We arrived just as a tour was beginning, so we followed the group on stone-paved paths beneath covered walkways  and through courtyards and buildings. When the tour was over we continued to wander wherever our fancy took us.

After some time the sky darkened and the rain fell harder, and we stepped into the tea house. We were able to select from a large menu of teas which was brought to us in a tea service. After we were shown how to properly use the tea service, we were left to enjoy it. Tara ordered a moon cake, and we shared that. The sweetened bean paste reminded me of the bean paste desserts I had in Japan.

The inscription above the moon door reads "Listen to the Fragrance," encouraging us to use our senses in new ways.

The inscription above the moon door reads “Listen to the Fragrance,” encouraging us to use our senses in new ways.

The stone tiles are particularly remarkable throughout the garden. The pattern changes to suit each section.

The stone tiles are particularly remarkable throughout the garden. The pattern changes to suit each section.

Tara practiced calligraphy with water on a stone.

Tara practiced calligraphy with water on a stone.

A skyscraper towers above the Hall of Brocade Clouds.

A skyscraper towers above the Hall of Brocade Clouds.

Sunbeam casts winter shadows.

Sunbeam casts winter shadows.

Attention to detail is rich in every part of the garden, including the insides of the buildings, constructed to represent the types of structures found in the actual garden of a wealthy family.

Attention to detail is rich in every part of the garden, including the insides of the buildings, constructed to represent the types of structures found in the actual garden of a wealthy family.

Our tea service.

Our tea service.

This musician played for everyone in the tea house.

This musician played for everyone in the tea house.

It was a good way to share the day with with my child, and I’m so glad I have a teenager who was actually excited to come here and couldn’t wait to eat a bean cake. Tara is so very different than who I was at age 17, and I am in awe of that wonderful person.

Tara poses with the lion at the entrance to the garden.

Tara poses with the lion at the entrance to the garden.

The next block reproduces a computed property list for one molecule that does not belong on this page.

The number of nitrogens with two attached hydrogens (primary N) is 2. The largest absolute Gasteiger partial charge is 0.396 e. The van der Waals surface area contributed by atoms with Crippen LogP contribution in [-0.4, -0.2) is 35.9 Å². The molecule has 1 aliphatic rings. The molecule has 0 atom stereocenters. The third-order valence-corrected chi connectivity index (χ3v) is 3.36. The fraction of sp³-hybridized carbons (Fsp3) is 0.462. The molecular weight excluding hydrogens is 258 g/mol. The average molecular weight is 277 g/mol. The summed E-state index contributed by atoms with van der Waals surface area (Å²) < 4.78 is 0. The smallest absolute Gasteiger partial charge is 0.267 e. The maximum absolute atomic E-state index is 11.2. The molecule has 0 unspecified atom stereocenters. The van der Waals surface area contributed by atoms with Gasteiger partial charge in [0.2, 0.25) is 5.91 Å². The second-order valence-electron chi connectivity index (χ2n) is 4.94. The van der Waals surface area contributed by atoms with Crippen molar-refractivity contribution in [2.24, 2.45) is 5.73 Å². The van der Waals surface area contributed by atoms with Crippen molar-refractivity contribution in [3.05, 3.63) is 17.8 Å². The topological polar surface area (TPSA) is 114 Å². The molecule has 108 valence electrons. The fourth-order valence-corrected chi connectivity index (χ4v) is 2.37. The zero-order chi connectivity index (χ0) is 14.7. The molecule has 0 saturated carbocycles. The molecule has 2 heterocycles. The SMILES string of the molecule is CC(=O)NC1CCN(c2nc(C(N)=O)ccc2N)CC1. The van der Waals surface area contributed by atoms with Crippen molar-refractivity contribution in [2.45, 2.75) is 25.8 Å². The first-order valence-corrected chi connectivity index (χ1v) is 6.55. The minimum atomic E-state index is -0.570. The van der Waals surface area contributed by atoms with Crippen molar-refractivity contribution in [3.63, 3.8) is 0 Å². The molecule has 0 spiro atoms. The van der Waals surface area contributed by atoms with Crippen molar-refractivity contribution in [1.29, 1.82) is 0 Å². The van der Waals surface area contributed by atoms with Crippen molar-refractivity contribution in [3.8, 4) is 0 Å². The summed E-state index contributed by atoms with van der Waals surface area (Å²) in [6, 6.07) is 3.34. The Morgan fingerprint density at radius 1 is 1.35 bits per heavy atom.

Sunset on icefields on the west slopes.

Sunset on icefields on the west slopes.

I must have been in the camera groove when I went to Mt. St. Helens. I am merely trying to sort and organize my photos to upload them to flickr, but I keep impressing myself. Some of these are stunning. I cheat, because I was standing in gorgeous scenery. But still… wow.

Evening sun turns the silvery spikes of dead trees into copper.

Evening sun turns the silvery spikes of dead trees into copper. And do my eyes deceive me, or is that blue sky through an arch? You can click for a larger image.

This one makes me think of candy. No Photoshop here, just pure atmospheric luck.

This one makes me think of candy. No Photoshop here, just pure atmospheric luck.

This was so much more astonishing in person, but it's still nice here. The North Fork Toutle River sparkles as it flows West to the sea.

This was so much more astonishing in person, but it’s still nice here. The North Fork Toutle River sparkles as it flows West to the sea. All the particulate is…yes… volcanic dust kicked up in the wind.

Ash kicked into the air as high winds tornado into the crater.

Ash kicked into the air as high winds tornado into the crater.

I want to paint this with oils - all that blue shadow. These are the hummocks in the valley below the observatory.

I want to paint this with oils – all that blue shadow. These are the hummocks in the valley below the observatory.

Awww... ok, I threw this one in for cuteness.

Awww… ok, I threw this one in for cuteness.

Pow! What color!

Pow! What color!

I am about the world's biggest huckleberry fan. Imagine my delight when I found bushes just loaded with ripe berries beside a trail.

I am about the world’s biggest huckleberry fan. Imagine my delight when I found bushes just loaded with ripe berries beside a trail.

The contrast was just irresistible.

The contrast was just irresistible.

I am on the East side of St. Helens, and the wind is Easterly. So the air is clear over the forest, but in the places where the volcanic dust is still on the surface, the particles are raised high in the air. You can see the cloud moving off to the West.

I am on the East side of St. Helens, and the wind is Easterly. So the air is clear over the forest, but in the places where the volcanic dust is still on the surface, the particles are raised high in the air. You can see the cloud moving off to the West.

In case you want to see any more, here’s my flickr link.

…and a shout out to anyone who can tell me why sometimes my images are displayed in sharp focus and sometimes they look blurry, or grainy low quality, when displayed in WordPress. Is it just my computer that does this? Is it the template that I’m using?

A lush valley of rice fields surrounded by browning bamboo forests

In 17 weeks I have not hit every tourist attraction, but one thing I have seen more than the average visitor sees, is scene after scene after scene of Japanese countryside, cities and towns. This post is dedicated to the indisputable beauty of the country of Japan. I am going to take this opportunity to display only train-related images. I took all these shots. Please click any photo for a larger version.